Pet obesity is one of the most prevalent health concerns for our pets. Whilst most dogs will go out for walks with their owners, cats tend to be left to their own devices. This doesn’t necessarily mean that there are more overweight cats than dogs, rather that there are different techniques and things you can put in place to help your cat lose weight and thus reduce the risk of health complications.
Volume of Food Intake
It can be hard to not over feed your cat. It is understandable to want to treat them and feed them lots; after all, you love them and want them to be happy. However, an overweight cat is more likely to suffer from heart or liver conditions and indeed will usually live a shorter life than that of a cat with a healthy weight. Vastly reducing the amount of food in your cat’s diet will make a change in both their overall health and weight. Continue reading →
Due to their curious disposition cats can sometimes ingest hazardous substances that are poisonous and potentially life-threatening. Whilst it is true that they will not eat almost anything (a personality trait common with dogs), their fastidious nature means that they will lick anything off of their coat when grooming themselves.
What Household Products Can Poison Cats?
- Products used for cleaning including bleach, concentrated washing liquids/powders, disinfectants, polish and sprays.
- Personal hygiene products including creams, deodorants and perfume.
- Beauty products such as nail polish and remover, hair dye and suntan lotion.
- Medicinal products for humans including antidepressants, aspirin, laxatives and paracetamol, which is actually very dangerous for cats.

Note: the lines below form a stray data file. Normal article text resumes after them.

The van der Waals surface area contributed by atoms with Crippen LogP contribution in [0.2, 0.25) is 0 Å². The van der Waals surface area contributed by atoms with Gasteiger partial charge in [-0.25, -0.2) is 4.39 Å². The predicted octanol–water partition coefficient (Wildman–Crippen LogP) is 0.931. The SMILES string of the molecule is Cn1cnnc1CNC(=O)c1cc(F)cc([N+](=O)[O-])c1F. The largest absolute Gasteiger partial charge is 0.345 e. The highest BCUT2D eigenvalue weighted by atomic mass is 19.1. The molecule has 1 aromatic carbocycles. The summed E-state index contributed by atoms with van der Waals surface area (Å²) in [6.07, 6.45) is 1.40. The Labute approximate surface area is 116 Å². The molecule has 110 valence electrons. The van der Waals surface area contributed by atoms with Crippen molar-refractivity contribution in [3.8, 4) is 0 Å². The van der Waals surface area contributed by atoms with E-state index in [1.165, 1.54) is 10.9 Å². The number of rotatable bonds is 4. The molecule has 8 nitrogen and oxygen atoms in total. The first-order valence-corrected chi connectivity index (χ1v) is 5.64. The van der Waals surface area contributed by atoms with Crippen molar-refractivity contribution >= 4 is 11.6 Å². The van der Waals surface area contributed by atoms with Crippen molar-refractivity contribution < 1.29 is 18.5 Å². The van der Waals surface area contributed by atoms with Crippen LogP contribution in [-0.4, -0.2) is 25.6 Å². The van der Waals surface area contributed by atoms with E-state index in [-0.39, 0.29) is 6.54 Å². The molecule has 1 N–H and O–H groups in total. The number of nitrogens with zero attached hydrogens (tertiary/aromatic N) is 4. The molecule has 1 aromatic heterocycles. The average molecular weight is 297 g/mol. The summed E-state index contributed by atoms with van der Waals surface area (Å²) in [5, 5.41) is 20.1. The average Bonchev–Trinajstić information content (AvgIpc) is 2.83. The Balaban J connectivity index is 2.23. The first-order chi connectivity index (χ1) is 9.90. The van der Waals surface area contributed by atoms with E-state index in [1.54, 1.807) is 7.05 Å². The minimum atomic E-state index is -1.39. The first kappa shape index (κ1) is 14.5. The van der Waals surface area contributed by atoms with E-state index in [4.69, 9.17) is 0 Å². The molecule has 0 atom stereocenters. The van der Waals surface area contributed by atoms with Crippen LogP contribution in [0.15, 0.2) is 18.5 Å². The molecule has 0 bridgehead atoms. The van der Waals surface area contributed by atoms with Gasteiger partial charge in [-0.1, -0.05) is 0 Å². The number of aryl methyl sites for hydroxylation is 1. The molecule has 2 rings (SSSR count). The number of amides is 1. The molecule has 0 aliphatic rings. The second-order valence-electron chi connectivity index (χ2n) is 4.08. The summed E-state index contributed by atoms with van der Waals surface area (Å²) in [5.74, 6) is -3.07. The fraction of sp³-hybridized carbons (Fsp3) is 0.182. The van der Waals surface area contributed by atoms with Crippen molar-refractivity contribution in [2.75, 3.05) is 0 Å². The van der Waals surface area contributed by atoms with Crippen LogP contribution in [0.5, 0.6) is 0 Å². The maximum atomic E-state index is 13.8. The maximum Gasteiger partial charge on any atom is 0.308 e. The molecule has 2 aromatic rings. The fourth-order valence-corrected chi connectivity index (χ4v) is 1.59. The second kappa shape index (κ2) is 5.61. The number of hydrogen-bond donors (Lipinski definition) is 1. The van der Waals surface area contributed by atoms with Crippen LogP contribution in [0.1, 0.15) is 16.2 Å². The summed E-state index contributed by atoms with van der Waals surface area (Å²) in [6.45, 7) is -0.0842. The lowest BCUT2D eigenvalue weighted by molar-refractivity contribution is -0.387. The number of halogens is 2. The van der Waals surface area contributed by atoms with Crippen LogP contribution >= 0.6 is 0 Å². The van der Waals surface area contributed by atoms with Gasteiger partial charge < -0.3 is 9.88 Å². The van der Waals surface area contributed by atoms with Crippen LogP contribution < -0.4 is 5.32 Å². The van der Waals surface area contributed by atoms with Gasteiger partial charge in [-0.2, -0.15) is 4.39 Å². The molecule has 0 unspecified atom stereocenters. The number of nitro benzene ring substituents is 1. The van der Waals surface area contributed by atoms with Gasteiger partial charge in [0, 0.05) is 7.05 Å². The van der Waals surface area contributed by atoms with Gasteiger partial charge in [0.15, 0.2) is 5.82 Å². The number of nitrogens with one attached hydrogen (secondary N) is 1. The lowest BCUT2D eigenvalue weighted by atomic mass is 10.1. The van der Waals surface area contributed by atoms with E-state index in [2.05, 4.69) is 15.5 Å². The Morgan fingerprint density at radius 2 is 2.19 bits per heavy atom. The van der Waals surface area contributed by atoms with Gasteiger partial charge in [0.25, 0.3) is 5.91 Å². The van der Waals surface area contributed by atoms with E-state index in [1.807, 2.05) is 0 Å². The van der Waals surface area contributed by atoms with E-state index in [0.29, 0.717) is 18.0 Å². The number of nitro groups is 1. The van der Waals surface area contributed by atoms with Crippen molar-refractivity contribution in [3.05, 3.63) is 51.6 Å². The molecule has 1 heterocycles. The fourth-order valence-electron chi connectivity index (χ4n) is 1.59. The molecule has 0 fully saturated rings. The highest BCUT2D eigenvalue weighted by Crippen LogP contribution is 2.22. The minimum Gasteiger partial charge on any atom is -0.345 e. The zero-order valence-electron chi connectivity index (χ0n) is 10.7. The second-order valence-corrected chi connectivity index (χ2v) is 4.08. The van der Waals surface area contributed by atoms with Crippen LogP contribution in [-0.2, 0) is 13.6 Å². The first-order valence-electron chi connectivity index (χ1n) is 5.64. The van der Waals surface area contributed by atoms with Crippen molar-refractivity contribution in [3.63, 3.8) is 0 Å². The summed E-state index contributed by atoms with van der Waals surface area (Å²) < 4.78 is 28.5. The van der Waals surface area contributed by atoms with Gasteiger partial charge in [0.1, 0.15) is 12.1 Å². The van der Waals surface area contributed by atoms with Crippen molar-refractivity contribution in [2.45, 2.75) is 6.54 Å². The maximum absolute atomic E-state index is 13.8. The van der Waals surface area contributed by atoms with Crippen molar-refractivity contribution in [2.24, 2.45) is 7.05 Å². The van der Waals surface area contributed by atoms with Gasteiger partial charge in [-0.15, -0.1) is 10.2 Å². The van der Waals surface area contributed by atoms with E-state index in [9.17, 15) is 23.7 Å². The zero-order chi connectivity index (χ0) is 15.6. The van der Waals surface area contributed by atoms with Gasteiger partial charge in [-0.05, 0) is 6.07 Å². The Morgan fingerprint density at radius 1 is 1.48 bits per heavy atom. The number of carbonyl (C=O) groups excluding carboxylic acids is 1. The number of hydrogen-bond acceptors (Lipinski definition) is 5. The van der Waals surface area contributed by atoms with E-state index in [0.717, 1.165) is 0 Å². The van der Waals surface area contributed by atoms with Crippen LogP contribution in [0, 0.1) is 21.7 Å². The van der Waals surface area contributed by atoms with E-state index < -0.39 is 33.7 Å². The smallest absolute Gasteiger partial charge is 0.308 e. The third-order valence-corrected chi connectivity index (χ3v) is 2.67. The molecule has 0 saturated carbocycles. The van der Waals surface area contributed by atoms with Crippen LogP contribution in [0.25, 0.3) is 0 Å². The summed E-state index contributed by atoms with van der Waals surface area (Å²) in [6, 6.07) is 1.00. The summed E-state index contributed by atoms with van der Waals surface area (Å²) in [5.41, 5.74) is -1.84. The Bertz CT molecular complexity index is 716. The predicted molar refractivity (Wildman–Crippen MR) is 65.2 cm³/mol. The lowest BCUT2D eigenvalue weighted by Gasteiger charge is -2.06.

- Products used for decorating the house such as paint, paint remover, varnish, wood preservatives and white spirit.
- Vehicle supplies including antifreeze, brake fluid, de-icers, petrol and screen washes.
- There are many other things around the house that can be poisonous for your pet so it is important to be as vigilant as possible and aware of what you are leaving out.
- Pesticides such as insect killers (insecticides), slug pellets (molluscicides) and rat/mouse killers (rodenticides); when it comes to pesticides, rodenticides are the most common cause of poisoning in cats. Continue reading →
You should routinely check your animal carefully and systematically for possible early signs of illness. Just remember that some animals are very good at hiding ill health or pain, so you need to be vigilant when it comes to pet first aid.
When you run your hands over your pet check its weight and any strange lumps and bumps. Checking will enable you to notice any changes that may occur over time and alert you to possible weight loss or gain, which can sometimes indicate underlying health problems and should always be checked by your vet. Continue reading →